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Mar 01, 2024

AGM season 2024: IROs need to recognize that deforestation is hitting their bottom line

Data shows removing trees is having a financial impact

Amid the debate on what companies should or shouldn’t be doing on ESG, some things remain crystal clear: understanding and addressing business externalities is essential, and issues that affect the bottom line cannot be ignored. Deforestation is one of these.

Investors and IR professionals are concerned about climate change, and increasingly about nature loss. More than 1,000 companies and 700 financial institutions have set net-zero targets, and many have signed up to become ‘nature positive’ and tackle their biodiversity impacts and dependencies.

Deforestation is the biggest issue sitting at the heart of all this. Net-zero targets and nature-positive ambitions cannot be achieved without eliminating deforestation, conversion and the associated human rights abuses from supply chains.

Yet over the past decade 8.4 m soccer fields of land, roughly equivalent to the size of Sri Lanka, were deforested in the Amazon. In 2023, the rate of deforestation in Brazil’s Cerrado surged by 43 percent. Around 1.6 bn people rely on forests, making the relentless destruction a significant human rights issue.

But it doesn’t have to be this way. Legislation, science, data, guidance and shareholder priorities are all converging to enable and encourage an end to deforestation. We still have time to not only prevent the worst impacts of climate change, but also protect the rivers, soils and plants that businesses – and countless livelihoods and lives – depend upon, too.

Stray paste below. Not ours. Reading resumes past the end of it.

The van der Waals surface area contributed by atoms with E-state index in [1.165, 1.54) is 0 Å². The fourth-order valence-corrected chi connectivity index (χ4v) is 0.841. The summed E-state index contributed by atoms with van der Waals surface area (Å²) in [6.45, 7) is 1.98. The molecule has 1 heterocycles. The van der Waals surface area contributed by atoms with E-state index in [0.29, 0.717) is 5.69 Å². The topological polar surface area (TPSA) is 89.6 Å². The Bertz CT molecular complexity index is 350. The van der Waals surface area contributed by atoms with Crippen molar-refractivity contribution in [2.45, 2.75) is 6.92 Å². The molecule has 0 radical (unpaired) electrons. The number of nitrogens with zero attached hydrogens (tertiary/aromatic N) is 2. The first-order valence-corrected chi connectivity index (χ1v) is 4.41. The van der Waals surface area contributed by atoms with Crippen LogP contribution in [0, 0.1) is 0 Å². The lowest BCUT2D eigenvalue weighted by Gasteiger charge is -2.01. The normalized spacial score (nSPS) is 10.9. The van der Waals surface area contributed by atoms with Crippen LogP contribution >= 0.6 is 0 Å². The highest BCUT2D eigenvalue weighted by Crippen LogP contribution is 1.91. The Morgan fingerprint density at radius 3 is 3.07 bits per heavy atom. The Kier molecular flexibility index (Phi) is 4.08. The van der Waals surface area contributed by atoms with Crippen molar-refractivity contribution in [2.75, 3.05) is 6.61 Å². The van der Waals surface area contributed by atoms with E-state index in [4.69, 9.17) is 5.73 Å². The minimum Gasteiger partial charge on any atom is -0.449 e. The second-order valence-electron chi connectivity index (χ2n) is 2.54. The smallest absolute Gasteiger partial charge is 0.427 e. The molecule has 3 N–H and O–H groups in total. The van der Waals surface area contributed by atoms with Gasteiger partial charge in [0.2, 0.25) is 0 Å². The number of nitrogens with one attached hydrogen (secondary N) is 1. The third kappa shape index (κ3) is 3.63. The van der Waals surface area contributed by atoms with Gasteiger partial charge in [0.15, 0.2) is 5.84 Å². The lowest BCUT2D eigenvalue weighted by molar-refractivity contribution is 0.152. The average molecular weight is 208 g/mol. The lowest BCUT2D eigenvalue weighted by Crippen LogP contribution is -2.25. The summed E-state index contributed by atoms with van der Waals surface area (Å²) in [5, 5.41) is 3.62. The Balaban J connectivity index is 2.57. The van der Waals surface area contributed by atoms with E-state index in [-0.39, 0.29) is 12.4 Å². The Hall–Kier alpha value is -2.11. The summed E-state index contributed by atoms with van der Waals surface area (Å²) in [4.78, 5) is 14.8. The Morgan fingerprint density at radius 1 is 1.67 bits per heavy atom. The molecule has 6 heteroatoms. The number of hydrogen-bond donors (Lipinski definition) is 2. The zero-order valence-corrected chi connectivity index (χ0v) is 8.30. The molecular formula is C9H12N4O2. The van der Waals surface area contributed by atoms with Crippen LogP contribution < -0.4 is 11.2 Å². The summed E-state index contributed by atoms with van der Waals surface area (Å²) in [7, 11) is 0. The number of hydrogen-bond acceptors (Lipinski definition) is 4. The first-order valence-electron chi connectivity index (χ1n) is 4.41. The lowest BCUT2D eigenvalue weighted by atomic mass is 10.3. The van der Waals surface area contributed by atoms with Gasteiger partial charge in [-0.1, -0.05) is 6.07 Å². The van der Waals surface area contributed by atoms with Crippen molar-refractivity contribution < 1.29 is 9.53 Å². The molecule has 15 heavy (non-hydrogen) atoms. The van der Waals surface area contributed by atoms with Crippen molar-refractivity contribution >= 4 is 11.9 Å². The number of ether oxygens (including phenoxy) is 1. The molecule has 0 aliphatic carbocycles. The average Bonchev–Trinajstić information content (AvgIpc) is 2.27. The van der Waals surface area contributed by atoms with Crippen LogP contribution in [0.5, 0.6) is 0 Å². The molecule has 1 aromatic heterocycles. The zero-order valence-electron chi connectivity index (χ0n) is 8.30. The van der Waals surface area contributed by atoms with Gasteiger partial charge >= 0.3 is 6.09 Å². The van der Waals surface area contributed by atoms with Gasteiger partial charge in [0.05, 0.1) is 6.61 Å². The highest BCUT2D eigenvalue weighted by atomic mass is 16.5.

Accountable for 11 percent of annual global emissions – more than twice that of the aviation and shipping industries combined – most deforestation occurs for a handful of commodities: palm oil, soy, beef, leather, timber, pulp and paper, vital inputs to industries like food, fashion and retail. Companies including the world’s largest meat supplier JBS, shoe manufacturer Deichmann and fashion brand Nike are all exposed to deforestation risk through their supply chains.

These companies are all included in the Forest 500, which tracks the policies and performance of the 350 most influential companies and 150 financial institutions most exposed to deforestation risk in their supply chains and investments.

Deforestation in Brazil has reduced the capacity of the Amazon and Cerrado to regulate rainfall, leading to exceptional droughts with severe consequences for people and businesses. The food and agriculture sector worldwide could face losses equal to those of the 2008 financial crash if it fails to shift toward zero-deforestation practices, with the world’s largest meatpacker JBS seeing margins fall sharply. 

Despite growing threats to businesses, progress on deforestation is, on the whole, disappointing. Over the past 10 years, Forest 500 has collected 1.3 m data points charting the companies and financial institutions most exposed to tropical deforestation risk. While close to two fifths of firms now acknowledge their role in the issue, three in 10 companies still do not have a public deforestation commitment for any of the highest-risk commodities.

And despite their impacts and dependencies, 65 percent of companies assessed for beef have no public commitment to act, with only McDonald’s reporting that at least 50  percent of its beef volumes are deforestation-free. More than nine in 10 (94 percent) of the companies we assessed with net-zero commitments are likely to be off track to achieve them.

Furthermore, none of the 500 companies and financial institutions assessed have a commitment to address all key human rights issues affecting the highest-risk commodities they are exposed to. Deforestation cannot be effectively addressed without comprehensive action on the human rights abuses that often enable or accompany it.

As this year’s AGM season gets underway, meat company JBS’ bid to list in New York is putting corporate inaction on deforestation in the spotlight. A group with emissions estimated to exceed those of Spain, JBS' supply chain has been linked with human rights abuses, land grabs and labor violations. The company’s IPO plans – which have recently been delayed – may eliminate the influence of ordinary shareholders, and have met with steep criticism from politicians and financial institutions. JBS is already on the Norwegian sovereign wealth fund’s influential exclusion list.